The Annals of Applied Statistics
- Ann. Appl. Stat.
- Volume 2, Number 1 (2008), 264-285.
Skip sequencing: A decision problem in questionnaire design
This paper studies questionnaire design as a formal decision problem, focusing on one element of the design process: skip sequencing. We propose that a survey planner use an explicit loss function to quantify the trade-off between cost and informativeness of the survey and aim to make a design choice that minimizes loss. We pose a choice between three options: ask all respondents about an item of interest, use skip sequencing, thereby asking the item only of respondents who give a certain answer to an opening question, or do not ask the item at all. The first option is most informative but also most costly. The use of skip sequencing reduces respondent burden and the cost of interviewing, but may spread data quality problems across survey items, thereby reducing informativeness. The last option has no cost but is completely uninformative about the item of interest. We show how the planner may choose among these three options in the presence of two inferential problems, item nonresponse and response error.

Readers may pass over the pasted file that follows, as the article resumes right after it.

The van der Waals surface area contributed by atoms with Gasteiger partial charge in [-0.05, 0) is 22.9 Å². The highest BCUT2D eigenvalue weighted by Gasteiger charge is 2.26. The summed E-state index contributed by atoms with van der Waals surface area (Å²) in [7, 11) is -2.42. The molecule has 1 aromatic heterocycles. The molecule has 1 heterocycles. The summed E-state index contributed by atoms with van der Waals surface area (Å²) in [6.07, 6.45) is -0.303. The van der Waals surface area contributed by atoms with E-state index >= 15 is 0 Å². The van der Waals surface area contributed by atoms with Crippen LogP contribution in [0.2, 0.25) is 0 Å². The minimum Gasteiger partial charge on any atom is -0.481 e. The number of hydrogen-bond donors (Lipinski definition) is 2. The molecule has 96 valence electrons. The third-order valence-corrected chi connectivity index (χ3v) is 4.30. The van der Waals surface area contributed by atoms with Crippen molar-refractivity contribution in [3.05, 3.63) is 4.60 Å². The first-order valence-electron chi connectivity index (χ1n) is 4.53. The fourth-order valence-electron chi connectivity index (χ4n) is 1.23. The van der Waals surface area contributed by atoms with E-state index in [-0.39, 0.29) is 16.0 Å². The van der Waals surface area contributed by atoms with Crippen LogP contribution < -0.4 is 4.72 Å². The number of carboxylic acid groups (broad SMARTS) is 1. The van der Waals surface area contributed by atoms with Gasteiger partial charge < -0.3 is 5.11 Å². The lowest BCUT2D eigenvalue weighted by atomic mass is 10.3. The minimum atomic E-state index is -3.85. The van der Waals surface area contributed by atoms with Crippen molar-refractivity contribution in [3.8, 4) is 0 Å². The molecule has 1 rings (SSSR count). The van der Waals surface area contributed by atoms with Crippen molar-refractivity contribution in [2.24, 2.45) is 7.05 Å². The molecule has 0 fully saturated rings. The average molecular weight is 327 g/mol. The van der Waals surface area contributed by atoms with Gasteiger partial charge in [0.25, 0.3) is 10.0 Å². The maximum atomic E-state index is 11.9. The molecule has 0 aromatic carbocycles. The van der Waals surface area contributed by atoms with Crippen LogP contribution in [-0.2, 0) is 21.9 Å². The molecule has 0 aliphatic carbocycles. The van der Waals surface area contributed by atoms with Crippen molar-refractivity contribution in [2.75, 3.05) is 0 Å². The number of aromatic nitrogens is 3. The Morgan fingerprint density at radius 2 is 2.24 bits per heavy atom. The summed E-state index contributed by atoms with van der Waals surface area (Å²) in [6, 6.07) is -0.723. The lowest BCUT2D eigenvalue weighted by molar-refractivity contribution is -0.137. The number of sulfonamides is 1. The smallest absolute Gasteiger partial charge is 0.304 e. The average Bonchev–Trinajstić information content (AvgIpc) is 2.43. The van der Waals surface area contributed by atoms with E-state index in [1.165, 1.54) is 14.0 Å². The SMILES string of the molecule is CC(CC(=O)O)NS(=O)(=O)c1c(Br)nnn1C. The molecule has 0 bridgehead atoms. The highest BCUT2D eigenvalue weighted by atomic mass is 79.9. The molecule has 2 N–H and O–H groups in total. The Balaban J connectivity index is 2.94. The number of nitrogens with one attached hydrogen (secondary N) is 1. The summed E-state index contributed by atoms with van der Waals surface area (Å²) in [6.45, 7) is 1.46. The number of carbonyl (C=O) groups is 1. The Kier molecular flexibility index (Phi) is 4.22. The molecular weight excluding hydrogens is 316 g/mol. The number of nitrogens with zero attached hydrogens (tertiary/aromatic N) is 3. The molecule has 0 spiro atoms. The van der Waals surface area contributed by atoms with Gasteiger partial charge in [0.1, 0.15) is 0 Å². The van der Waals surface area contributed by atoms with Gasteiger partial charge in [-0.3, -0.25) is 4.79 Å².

Ann. Appl. Stat., Volume 2, Number 1 (2008), 264-285.
First available in Project Euclid: 24 March 2008
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Manski, Charles F.; Molinari, Francesca. Skip sequencing: A decision problem in questionnaire design. Ann. Appl. Stat. 2 (2008), no. 1, 264--285. doi:10.1214/07-AOAS134. https://projecteuclid.org/euclid.aoas/1206367821